Monday, April 28, 2008

In diamond world, brown is new white

Filed under Natural Color Diamond Association, New York :- Long the redheaded stepchild of the diamond world, earth-tone diamonds in varying shades are now emerging as a favorite son.

Just don't call them "brown.

"Marketed as "cognac," "champagne" or "chocolate," brown diamonds are in demand by today's fashion-conscious consumers who want jewelry that can be matched to their outfits.

Brown and yellow are the two most commonly found colors in the diamond world. "Common" is a relative term, however, as only one out of every 10,000 diamonds officially qualifies as a colored diamond, says Robert Mays, executive director of the Natural Color Diamond Association (NCDIA).

May recommend that jewelers who are interested in selling colored diamonds begin with the more plentiful—and comparatively affordable—browns before spending top dollar for the extremely rare and expensive colors such as pink and blue.

"Champagne, cognac and chocolate diamonds are the perfect entry point to come into the market if you want to get into the colored-diamond business," May says.

Australia's Argyle mine is the world's largest producer of brown diamonds, with a haul between $150 million and $200 million annually, according to mining company Rio Tinto. The NCDIA says brown diamonds are also found in southern Africa and Siberia.

Liz Chatelain, chief executive officer of MVI Marketing and co-founder of the Indo-Argyle Diamond Council, began working with the Argyle mine in 1989, and she says at that time, the general attitude toward brown diamonds, or "champagne," as Argyle has termed them, was negative.

"The trade has always been the gatekeepers," she says. "They did not like, or think the consumer would like, champagne diamonds. They had always been taught by De Beers that the best diamonds were white, therefore champagne diamonds had no place in jewelry."

But, she says, that started to change around 1992 when David Yurman made his first champagne-diamond piece. Brown diamonds as a category then began to pick up steam.

Chatelain says today's high-end designers mix champagne diamonds with white ones.

"It is still a small part of the diamond jewelry business but adds style and interest to jewelry collections around the world," she says.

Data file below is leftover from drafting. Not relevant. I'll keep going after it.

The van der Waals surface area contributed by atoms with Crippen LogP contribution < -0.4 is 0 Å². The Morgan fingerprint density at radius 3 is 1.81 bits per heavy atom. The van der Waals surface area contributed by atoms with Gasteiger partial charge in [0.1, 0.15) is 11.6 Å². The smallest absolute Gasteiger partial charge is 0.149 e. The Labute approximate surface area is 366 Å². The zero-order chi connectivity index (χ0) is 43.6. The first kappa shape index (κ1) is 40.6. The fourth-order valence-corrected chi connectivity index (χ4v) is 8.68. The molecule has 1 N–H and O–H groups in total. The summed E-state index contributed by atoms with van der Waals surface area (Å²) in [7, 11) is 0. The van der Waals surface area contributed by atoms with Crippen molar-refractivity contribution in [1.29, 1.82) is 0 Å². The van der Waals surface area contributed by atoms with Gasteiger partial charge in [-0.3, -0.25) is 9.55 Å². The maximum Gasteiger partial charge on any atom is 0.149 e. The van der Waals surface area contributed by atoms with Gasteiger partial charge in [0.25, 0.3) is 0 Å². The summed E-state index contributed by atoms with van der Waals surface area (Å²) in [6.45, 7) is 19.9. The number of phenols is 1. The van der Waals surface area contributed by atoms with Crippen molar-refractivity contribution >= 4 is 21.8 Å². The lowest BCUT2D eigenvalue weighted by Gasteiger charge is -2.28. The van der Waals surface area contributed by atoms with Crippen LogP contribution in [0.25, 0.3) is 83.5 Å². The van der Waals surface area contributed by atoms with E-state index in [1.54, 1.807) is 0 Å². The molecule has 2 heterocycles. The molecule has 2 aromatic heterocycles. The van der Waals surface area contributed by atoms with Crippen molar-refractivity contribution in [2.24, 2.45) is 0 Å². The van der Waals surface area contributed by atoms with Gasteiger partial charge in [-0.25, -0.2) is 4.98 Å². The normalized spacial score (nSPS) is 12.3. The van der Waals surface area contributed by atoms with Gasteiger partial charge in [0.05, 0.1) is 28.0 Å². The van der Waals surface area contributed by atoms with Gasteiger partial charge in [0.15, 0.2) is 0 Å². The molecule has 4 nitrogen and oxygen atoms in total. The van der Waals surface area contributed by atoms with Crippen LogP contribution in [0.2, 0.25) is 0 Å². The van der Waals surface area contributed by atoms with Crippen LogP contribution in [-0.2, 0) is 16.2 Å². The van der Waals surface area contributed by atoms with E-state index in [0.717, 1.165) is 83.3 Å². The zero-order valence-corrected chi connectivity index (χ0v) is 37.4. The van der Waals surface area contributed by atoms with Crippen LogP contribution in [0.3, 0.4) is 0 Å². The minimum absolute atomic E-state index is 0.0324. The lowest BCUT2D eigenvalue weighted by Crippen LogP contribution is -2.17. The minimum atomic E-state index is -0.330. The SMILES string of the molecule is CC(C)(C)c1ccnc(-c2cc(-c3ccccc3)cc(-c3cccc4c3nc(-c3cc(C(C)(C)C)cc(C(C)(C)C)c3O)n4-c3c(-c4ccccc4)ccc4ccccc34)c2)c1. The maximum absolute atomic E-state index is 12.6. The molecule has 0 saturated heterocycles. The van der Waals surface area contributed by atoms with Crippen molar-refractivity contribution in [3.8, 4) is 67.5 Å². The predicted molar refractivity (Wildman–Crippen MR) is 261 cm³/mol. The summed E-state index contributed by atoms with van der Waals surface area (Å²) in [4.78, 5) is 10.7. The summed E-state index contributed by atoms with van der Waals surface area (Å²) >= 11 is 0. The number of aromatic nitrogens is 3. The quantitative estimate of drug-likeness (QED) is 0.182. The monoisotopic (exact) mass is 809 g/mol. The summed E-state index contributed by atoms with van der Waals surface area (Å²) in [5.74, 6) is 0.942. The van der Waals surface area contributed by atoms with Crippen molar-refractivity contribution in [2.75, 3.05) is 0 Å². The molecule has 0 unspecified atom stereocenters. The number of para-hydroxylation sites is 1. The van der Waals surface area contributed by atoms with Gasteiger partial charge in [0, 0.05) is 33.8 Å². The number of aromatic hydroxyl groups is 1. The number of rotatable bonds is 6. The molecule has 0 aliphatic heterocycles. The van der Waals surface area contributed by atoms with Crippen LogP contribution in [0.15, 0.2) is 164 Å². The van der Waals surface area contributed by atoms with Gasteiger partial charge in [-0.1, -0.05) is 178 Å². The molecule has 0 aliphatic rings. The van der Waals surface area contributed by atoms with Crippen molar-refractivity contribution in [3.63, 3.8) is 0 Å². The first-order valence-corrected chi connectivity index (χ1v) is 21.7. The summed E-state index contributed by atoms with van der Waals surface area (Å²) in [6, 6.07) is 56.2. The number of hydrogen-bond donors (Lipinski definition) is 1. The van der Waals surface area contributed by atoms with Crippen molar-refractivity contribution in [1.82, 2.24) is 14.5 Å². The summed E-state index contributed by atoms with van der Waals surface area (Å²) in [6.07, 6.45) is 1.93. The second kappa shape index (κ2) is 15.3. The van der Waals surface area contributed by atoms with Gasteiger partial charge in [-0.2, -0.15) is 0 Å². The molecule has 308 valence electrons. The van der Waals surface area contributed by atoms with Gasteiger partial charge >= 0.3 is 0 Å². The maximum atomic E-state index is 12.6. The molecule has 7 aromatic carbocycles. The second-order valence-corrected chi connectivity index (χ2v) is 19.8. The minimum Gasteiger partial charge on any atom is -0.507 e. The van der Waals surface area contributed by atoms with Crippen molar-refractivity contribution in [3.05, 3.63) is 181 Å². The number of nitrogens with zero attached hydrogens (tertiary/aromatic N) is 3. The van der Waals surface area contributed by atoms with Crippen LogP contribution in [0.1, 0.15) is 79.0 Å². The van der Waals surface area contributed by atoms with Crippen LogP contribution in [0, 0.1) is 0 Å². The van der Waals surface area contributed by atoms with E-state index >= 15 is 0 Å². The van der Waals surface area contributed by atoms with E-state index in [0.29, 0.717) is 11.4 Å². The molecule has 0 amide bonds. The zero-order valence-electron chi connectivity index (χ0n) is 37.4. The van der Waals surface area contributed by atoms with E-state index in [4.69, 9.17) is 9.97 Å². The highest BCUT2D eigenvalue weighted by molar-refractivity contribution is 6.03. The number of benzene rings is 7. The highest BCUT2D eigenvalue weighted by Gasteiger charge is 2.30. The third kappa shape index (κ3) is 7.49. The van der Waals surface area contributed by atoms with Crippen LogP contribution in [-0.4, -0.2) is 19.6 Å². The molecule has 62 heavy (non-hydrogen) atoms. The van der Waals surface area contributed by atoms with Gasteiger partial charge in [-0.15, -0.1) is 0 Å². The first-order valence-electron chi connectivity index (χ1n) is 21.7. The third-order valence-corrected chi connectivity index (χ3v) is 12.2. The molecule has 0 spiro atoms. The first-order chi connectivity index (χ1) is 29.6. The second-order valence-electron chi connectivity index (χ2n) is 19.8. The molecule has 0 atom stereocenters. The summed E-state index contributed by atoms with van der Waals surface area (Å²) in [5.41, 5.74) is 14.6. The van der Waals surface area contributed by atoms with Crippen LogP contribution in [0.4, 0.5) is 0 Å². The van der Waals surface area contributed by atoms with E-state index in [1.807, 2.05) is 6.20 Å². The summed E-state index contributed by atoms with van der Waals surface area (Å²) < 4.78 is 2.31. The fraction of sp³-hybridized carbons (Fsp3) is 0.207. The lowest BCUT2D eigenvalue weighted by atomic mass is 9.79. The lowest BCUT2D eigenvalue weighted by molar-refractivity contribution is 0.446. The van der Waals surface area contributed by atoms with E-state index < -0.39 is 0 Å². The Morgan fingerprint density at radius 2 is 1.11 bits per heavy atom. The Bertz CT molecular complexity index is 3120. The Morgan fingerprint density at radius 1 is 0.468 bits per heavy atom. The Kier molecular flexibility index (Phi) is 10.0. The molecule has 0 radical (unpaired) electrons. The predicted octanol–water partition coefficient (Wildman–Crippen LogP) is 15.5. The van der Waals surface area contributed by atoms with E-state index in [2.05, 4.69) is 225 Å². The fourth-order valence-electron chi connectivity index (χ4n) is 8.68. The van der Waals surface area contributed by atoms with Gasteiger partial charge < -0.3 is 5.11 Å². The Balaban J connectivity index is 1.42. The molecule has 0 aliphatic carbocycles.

When converted into polished diamonds and mounted into jewelry, brown diamonds constitute $4 billion to $5 billion of the world's retail diamond jewelry sales each year, or roughly 7 percent, according to Rio Tinto.

Le Vian is another well-known brand that contributes to brown-diamond retail sales.

Headed by Eddie LeVian, CEO, designer and director, Le Vian has its own brand of "chocolate" diamonds.

"The chocolate color is one that women understand," LeVian says, noting the idea of "chocolate" appeals to women more so than "champagne" or "cognac."

Celebrities who are dipping into the trend include hotel heiress Paris Hilton, tennis pro Serena Williams and Heroes actress Hayden Panettiere.

"It's everywhere," LeVian says. "They are all drawn to it."

And while the average retail jeweler won't have a great number of Grand Slam champions or Heroes as customers, LeVian points out that celebrities are no different than other women.

Jewelry, LeVian says, is no longer about a woman's husband buying her one piece she keeps her entire life.

Price points for Le Vian chocolate pieces range from $200 to more than $100,000.
Another designer cluing in to the brown trend is Justine Simmons, sister-in-law of Simmons Jewelry Co. owner Russell Simmons.

Simmons launched "Brown Sugar," which is being produced by Simmons Jewelry Co. on the Home Shopping Network (HSN) and

With price points ranging between $199 and $599, Simmons says she has designed a line that is fashionable and can be worn with everything from a ball gown to blue jeans.

Future plans call for expanding into men's jewelry and incorporating brown topaz and quartz pieces into the line.

Shades of rare

Only one in 10,000 diamonds that comes out of the ground qualifies as a colored diamond. Here is a guide classifying natural-colored diamonds by rarity of color.
—Rare: Brown, gray, black
—Very rare: Orange, yellow, olive
—Extremely rare: Pink, blue, green
—Most rare: Red, purple

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